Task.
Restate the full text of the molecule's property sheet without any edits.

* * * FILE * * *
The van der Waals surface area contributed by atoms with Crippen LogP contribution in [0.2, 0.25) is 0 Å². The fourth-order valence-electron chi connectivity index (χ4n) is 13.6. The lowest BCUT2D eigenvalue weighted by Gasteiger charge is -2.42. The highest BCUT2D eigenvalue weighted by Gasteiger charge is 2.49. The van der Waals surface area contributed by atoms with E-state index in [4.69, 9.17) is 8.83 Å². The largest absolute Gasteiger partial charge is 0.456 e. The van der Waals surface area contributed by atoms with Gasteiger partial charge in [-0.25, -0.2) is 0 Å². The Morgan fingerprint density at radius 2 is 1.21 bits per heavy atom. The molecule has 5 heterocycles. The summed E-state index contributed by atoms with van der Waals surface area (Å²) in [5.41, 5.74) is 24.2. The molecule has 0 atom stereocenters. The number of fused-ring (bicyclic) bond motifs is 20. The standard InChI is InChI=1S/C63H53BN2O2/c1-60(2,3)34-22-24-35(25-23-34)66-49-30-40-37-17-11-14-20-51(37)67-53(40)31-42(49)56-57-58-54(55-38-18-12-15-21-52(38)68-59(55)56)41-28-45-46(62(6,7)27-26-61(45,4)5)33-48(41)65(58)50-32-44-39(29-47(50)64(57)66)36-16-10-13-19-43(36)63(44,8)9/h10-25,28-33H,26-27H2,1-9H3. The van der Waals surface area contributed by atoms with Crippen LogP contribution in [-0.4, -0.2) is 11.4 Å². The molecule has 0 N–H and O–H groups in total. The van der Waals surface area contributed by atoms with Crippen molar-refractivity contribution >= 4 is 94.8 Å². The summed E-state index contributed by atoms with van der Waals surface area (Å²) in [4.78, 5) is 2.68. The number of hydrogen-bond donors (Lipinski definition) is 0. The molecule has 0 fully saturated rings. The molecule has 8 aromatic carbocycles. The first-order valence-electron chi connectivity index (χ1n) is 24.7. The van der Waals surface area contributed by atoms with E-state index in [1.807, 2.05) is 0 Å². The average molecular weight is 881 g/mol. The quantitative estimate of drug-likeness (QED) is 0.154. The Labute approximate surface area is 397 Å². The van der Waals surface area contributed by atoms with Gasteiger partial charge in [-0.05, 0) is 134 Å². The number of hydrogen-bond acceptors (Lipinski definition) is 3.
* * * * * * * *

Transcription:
The van der Waals surface area contributed by atoms with Crippen LogP contribution in [0.2, 0.25) is 0 Å². The fourth-order valence-electron chi connectivity index (χ4n) is 13.6. The lowest BCUT2D eigenvalue weighted by Gasteiger charge is -2.42. The highest BCUT2D eigenvalue weighted by Gasteiger charge is 2.49. The van der Waals surface area contributed by atoms with E-state index in [4.69, 9.17) is 8.83 Å². The largest absolute Gasteiger partial charge is 0.456 e. The van der Waals surface area contributed by atoms with Gasteiger partial charge in [-0.25, -0.2) is 0 Å². The Morgan fingerprint density at radius 2 is 1.21 bits per heavy atom. The molecule has 5 heterocycles. The summed E-state index contributed by atoms with van der Waals surface area (Å²) in [5.41, 5.74) is 24.2. The molecule has 0 atom stereocenters. The number of fused-ring (bicyclic) bond motifs is 20. The standard InChI is InChI=1S/C63H53BN2O2/c1-60(2,3)34-22-24-35(25-23-34)66-49-30-40-37-17-11-14-20-51(37)67-53(40)31-42(49)56-57-58-54(55-38-18-12-15-21-52(38)68-59(55)56)41-28-45-46(62(6,7)27-26-61(45,4)5)33-48(41)65(58)50-32-44-39(29-47(50)64(57)66)36-16-10-13-19-43(36)63(44,8)9/h10-25,28-33H,26-27H2,1-9H3. The van der Waals surface area contributed by atoms with Crippen LogP contribution in [-0.4, -0.2) is 11.4 Å². The molecule has 0 N–H and O–H groups in total. The van der Waals surface area contributed by atoms with Crippen molar-refractivity contribution >= 4 is 94.8 Å². The summed E-state index contributed by atoms with van der Waals surface area (Å²) in [4.78, 5) is 2.68. The number of hydrogen-bond donors (Lipinski definition) is 0. The molecule has 0 fully saturated rings. The molecule has 8 aromatic carbocycles. The first-order valence-electron chi connectivity index (χ1n) is 24.7. The van der Waals surface area contributed by atoms with E-state index in [1.807, 2.05) is 0 Å². The average molecular weight is 881 g/mol. The quantitative estimate of drug-likeness (QED) is 0.154. The Labute approximate surface area is 397 Å². The van der Waals surface area contributed by atoms with Gasteiger partial charge in [-0.05, 0) is 134 Å². The number of hydrogen-bond acceptors (Lipinski definition) is 3.